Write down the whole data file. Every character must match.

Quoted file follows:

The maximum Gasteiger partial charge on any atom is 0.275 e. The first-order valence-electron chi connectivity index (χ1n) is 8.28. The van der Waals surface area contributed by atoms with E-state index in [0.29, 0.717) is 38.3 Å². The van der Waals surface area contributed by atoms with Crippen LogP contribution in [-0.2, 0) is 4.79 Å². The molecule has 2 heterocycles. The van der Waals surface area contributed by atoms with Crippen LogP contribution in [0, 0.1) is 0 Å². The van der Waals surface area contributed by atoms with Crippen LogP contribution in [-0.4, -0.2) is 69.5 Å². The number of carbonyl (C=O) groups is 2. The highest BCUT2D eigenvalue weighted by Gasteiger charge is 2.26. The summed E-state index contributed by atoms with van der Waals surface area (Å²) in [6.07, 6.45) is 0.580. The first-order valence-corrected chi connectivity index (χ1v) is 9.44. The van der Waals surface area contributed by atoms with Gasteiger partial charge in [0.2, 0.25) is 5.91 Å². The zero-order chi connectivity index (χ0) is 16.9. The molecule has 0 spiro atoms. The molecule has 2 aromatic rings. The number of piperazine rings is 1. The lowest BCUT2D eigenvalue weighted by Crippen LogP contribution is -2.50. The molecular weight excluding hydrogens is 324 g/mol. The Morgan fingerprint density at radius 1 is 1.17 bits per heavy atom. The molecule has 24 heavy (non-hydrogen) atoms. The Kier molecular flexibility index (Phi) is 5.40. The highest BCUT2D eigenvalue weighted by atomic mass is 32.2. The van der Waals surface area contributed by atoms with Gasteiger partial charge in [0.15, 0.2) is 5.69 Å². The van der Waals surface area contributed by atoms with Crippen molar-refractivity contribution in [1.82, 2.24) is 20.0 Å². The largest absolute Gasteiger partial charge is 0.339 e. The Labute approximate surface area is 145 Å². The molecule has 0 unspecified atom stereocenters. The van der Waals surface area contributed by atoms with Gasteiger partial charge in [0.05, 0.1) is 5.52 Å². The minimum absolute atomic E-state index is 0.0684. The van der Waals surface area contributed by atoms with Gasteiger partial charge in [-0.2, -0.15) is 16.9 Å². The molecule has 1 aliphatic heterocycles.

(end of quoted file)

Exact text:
The maximum Gasteiger partial charge on any atom is 0.275 e. The first-order valence-electron chi connectivity index (χ1n) is 8.28. The van der Waals surface area contributed by atoms with E-state index in [0.29, 0.717) is 38.3 Å². The van der Waals surface area contributed by atoms with Crippen LogP contribution in [-0.2, 0) is 4.79 Å². The molecule has 2 heterocycles. The van der Waals surface area contributed by atoms with Crippen LogP contribution in [0, 0.1) is 0 Å². The van der Waals surface area contributed by atoms with Crippen LogP contribution in [-0.4, -0.2) is 69.5 Å². The number of carbonyl (C=O) groups is 2. The highest BCUT2D eigenvalue weighted by Gasteiger charge is 2.26. The summed E-state index contributed by atoms with van der Waals surface area (Å²) in [6.07, 6.45) is 0.580. The first-order valence-corrected chi connectivity index (χ1v) is 9.44. The van der Waals surface area contributed by atoms with Gasteiger partial charge in [0.2, 0.25) is 5.91 Å². The zero-order chi connectivity index (χ0) is 16.9. The molecule has 0 spiro atoms. The molecule has 2 aromatic rings. The number of piperazine rings is 1. The lowest BCUT2D eigenvalue weighted by Crippen LogP contribution is -2.50. The molecular weight excluding hydrogens is 324 g/mol. The Morgan fingerprint density at radius 1 is 1.17 bits per heavy atom. The molecule has 24 heavy (non-hydrogen) atoms. The Kier molecular flexibility index (Phi) is 5.40. The highest BCUT2D eigenvalue weighted by atomic mass is 32.2. The van der Waals surface area contributed by atoms with Gasteiger partial charge in [0.15, 0.2) is 5.69 Å². The van der Waals surface area contributed by atoms with Crippen molar-refractivity contribution in [1.82, 2.24) is 20.0 Å². The largest absolute Gasteiger partial charge is 0.339 e. The Labute approximate surface area is 145 Å². The molecule has 0 unspecified atom stereocenters. The van der Waals surface area contributed by atoms with Gasteiger partial charge in [0.05, 0.1) is 5.52 Å². The minimum absolute atomic E-state index is 0.0684. The van der Waals surface area contributed by atoms with Gasteiger partial charge in [-0.2, -0.15) is 16.9 Å². The molecule has 1 aliphatic heterocycles.